The core problem with DSGE models

18 Mar, 2015 at 17:37 | Posted in Economics | 2 Comments

[DSGE] models ‘force’ behavioral changes through adjustment mechanisms that operate in narrowly parameterized equilibrium spaces. So violations of key model assumptions are introduced economically ‘one by one’ …

fubar1-2This modeling convention … makes it virtually impossible to incorporate concerns that are central to heterodox economics: liquidity preference, power in finance, predatory behavior, illiquid asset markets, increasing inequality in income and wealth …

One possibly decisive structural change has yet to be — and perhaps cannot be — acknowledged through DSGE modeling: the fact that most nations in the global North are simultaneously pursuing austerity policies. It is obvious in trade theory that every nation in a global trading system cannot maintain a surplus on current account. But this obvious result, which is an implication of a regime in which nation after nation is pursuing austerity macroeconomic policies, cannot be expressed in a macroeconomics based on models that focus almost completely on intertemporal coordination, while ignoring point-in-time structural interconnections.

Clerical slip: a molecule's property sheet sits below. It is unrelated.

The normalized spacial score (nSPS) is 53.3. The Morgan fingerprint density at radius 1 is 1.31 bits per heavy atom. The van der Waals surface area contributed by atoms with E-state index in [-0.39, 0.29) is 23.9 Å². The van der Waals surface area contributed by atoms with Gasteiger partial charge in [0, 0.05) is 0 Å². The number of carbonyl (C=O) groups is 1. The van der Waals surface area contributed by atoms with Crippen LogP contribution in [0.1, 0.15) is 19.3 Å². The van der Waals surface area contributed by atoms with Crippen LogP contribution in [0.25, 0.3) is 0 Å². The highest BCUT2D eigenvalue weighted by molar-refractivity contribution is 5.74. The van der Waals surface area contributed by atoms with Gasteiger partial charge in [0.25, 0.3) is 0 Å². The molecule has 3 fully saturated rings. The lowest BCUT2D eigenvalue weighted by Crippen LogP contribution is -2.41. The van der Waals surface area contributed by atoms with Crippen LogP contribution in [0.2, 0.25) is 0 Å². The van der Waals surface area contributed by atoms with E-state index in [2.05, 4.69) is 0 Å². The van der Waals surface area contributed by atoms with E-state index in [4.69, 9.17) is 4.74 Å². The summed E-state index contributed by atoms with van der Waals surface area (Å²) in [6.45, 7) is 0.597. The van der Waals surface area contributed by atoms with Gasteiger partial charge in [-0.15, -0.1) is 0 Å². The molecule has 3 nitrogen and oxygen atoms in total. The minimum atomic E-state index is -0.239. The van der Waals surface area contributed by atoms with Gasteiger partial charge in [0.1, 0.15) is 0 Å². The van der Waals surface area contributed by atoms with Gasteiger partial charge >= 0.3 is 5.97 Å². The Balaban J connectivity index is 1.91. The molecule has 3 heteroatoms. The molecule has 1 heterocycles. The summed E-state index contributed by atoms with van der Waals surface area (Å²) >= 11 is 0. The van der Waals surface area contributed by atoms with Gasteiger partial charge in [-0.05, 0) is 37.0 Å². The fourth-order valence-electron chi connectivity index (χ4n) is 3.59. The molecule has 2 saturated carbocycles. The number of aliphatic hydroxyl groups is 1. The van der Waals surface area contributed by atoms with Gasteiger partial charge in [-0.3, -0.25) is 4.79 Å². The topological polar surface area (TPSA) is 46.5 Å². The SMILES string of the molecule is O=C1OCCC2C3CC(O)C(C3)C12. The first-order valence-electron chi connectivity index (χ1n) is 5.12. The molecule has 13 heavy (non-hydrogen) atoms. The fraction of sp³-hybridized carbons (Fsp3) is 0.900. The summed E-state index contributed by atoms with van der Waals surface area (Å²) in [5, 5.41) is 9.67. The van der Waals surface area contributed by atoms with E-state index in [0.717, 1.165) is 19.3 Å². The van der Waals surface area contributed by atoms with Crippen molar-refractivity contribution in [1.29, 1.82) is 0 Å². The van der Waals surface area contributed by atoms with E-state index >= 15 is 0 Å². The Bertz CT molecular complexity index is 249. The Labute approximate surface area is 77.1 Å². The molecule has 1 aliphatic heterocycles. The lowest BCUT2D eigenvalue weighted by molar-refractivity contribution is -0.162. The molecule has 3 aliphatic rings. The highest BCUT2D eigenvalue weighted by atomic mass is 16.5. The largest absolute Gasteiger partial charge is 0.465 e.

Gary Dymski


  1. Great pic of the DSGE “model”. 😉

  2. In Martin Schroder’s 2013 “Integrating Varieties of Capitalism and Welfare State Research,” he points out that the Social Democratic countries, which are Nordic, are distinguished by a national coordination of production and welfare in ways that enforce a commitment to social equality. This does not mean that they run a high deficit or fail to balance their budgets, at all. But, there is a focus on equality which does not run into the deficit problems of the EU southern nations, nor the high tension over welfare expenditures in the US.

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